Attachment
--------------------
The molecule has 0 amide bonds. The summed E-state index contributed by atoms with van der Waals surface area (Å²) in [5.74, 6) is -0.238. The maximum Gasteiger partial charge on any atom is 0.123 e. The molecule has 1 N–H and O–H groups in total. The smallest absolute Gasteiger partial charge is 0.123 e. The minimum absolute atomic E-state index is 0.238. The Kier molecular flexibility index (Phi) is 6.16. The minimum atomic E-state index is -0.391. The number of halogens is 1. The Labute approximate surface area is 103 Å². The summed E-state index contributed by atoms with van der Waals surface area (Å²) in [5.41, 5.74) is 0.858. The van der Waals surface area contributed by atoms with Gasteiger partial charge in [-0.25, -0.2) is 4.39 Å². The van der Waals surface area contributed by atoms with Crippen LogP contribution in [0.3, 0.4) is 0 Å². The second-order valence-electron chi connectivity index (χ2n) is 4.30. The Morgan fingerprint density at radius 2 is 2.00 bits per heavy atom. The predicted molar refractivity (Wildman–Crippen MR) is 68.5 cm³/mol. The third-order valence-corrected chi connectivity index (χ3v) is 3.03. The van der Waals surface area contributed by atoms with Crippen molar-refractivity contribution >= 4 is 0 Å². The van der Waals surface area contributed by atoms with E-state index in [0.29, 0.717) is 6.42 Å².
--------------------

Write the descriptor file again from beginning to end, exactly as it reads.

The molecule has 0 amide bonds. The summed E-state index contributed by atoms with van der Waals surface area (Å²) in [5.74, 6) is -0.238. The maximum Gasteiger partial charge on any atom is 0.123 e. The molecule has 1 N–H and O–H groups in total. The smallest absolute Gasteiger partial charge is 0.123 e. The minimum absolute atomic E-state index is 0.238. The Kier molecular flexibility index (Phi) is 6.16. The minimum atomic E-state index is -0.391. The number of halogens is 1. The Labute approximate surface area is 103 Å². The summed E-state index contributed by atoms with van der Waals surface area (Å²) in [5.41, 5.74) is 0.858. The van der Waals surface area contributed by atoms with Gasteiger partial charge in [-0.25, -0.2) is 4.39 Å². The van der Waals surface area contributed by atoms with Crippen LogP contribution in [0.3, 0.4) is 0 Å². The second-order valence-electron chi connectivity index (χ2n) is 4.30. The Morgan fingerprint density at radius 2 is 2.00 bits per heavy atom. The predicted molar refractivity (Wildman–Crippen MR) is 68.5 cm³/mol. The third-order valence-corrected chi connectivity index (χ3v) is 3.03. The van der Waals surface area contributed by atoms with Crippen molar-refractivity contribution >= 4 is 0 Å². The van der Waals surface area contributed by atoms with E-state index in [0.29, 0.717) is 6.42 Å².